National Safe Place Network is pleased to announce March 15-21, 2015, as National Safe Place Week. The nationally-recognized week serves to increase awareness about the Safe Place program, which brings together businesses and volunteers to provide help and safety for youth facing abuse, neglect, bullying or serious family problems.
“Unfortunately, young people face troubling issues in today’s world and it’s up to all of us to offer solutions, places where youth can go to get help,” said Laurie Jackson, president/CEO for National Safe Place Network. “National Safe Place Week is the perfect opportunity for communities across the country to assess and strengthen their safety net for youth.”
It is estimated that more than 1 million youth run away from home each year due to abuse, neglect, family conflicts and other issues. The Safe Place program is an option for young people who feel they have nowhere to turn.
Safe Place consists of a national network of nearly 20,000 partnering businesses and community locations – such as fast-food restaurants, convenience stores, fire stations, public buses and libraries – that display the Safe Place sign in their windows. As youth enter the designated Safe Places and ask for help, trained staff members connect them to the appropriate youth shelter for assistance. National Safe Place Week recognizes participating Safe Place locations and volunteers for their unwavering dedication to the safety and well being of at-risk youth.
The Safe Place program is operated locally by Community Access Unlimited, who partners with businesses and community organizations to provide help to youth in Union County. Safe Place sites are currently available at the Elizabeth Public Library, Hillside Fire Department, Jefferson Park Family Success Center and the Union County Runaway & Homeless Youth Shelter run by Community Access Unlimited. In these locations, staff members provide youth with immediate safety and access to supportive resources.
“When a teenager comes in or is referred by one of our Safe Place sites, our first steps are to provide them a safe place of shelter, a meal, a shower and clothing,” said Julia Leftwich, director of the Runaway & Homeless Youth Shelter in Elizabeth. “Then we try to find out what went wrong with this youth and why they’re here. If they claim abuse we contact the New Jersey Department of Children and Families. If not, we notify the parents and try to get them in within 48 hours. We work with them to devise a plan to unify them with their child.”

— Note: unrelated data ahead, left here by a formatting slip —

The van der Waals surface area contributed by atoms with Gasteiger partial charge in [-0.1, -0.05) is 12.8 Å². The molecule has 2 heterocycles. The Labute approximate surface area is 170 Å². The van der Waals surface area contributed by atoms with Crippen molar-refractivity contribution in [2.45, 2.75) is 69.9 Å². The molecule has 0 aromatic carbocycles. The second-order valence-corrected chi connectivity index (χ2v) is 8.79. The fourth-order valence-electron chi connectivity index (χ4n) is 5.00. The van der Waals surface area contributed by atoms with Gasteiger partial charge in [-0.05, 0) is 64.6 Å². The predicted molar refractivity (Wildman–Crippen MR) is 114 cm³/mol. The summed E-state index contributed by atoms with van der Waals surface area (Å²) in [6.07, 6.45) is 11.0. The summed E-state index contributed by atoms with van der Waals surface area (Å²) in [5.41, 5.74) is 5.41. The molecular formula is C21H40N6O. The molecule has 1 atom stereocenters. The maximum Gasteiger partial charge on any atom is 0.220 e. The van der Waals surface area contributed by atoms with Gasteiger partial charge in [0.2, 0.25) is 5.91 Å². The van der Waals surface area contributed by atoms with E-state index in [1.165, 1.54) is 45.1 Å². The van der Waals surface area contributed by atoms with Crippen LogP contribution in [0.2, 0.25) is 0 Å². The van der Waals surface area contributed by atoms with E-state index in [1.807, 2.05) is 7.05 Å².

The Safe Place program has helped more than 314,000 youth since its inception in 1983 and currently serves more than 1,400 communities across the country. It is managed by 133 youth agencies in 39 states and the District of Columbia.
National Safe Place Network also operates the TXT 4 HELP initiative, a 24/7 text-for-support service for youth in crisis. Teens can text the word “safe” and their current location (address/city/state) to 69866 and receive a message with the closest Safe Place location and the number for the local youth shelter. Users will also have the option to text interactively with a mental health professional for more help.
About National Safe Place Network
National Safe Place Network (NSPN) provides quality training and technical support for youth and family service organizations across the country. Along with being a leading membership organization offering tailored organizational development, training and professional development packages, NSPN also operates the nationally-recognized programs Safe Place, Runaway and Homeless Youth Training and Technical Assistance Center (RHYTTAC) and Human Trafficking: Recognition, Respect, Response (HTR3). Safe Place is an outreach and prevention program for youth in crisis. Nearly 20,000 businesses and community locations, such a fire stations, public transportation vehicles, convenience stores, and libraries, participate in the program to provide immediate help and safety for youth. To learn more, please visit www.nspnetwork.org or www.nationalsafeplace.org.
Community Access Unlimited (CAU), celebrating its 36th anniversary in 2015, supports people with special needs in achieving real lives in the community. CAU provides support and gives a voice to adults and youth who traditionally have little support and no voice in society. CAU helps people with housing, life skills, employment, money management, socialization and civic activities. CAU also supports opportunities for advocacy through training in assertiveness, decision-making and civil rights. CAU serves more than 5,000 individuals each year. For more information about CAU and its services, contact us by phone at 908-354-3040, online at www.caunj.org or by mail at 80 West Grand Street, Elizabeth, NJ 07202.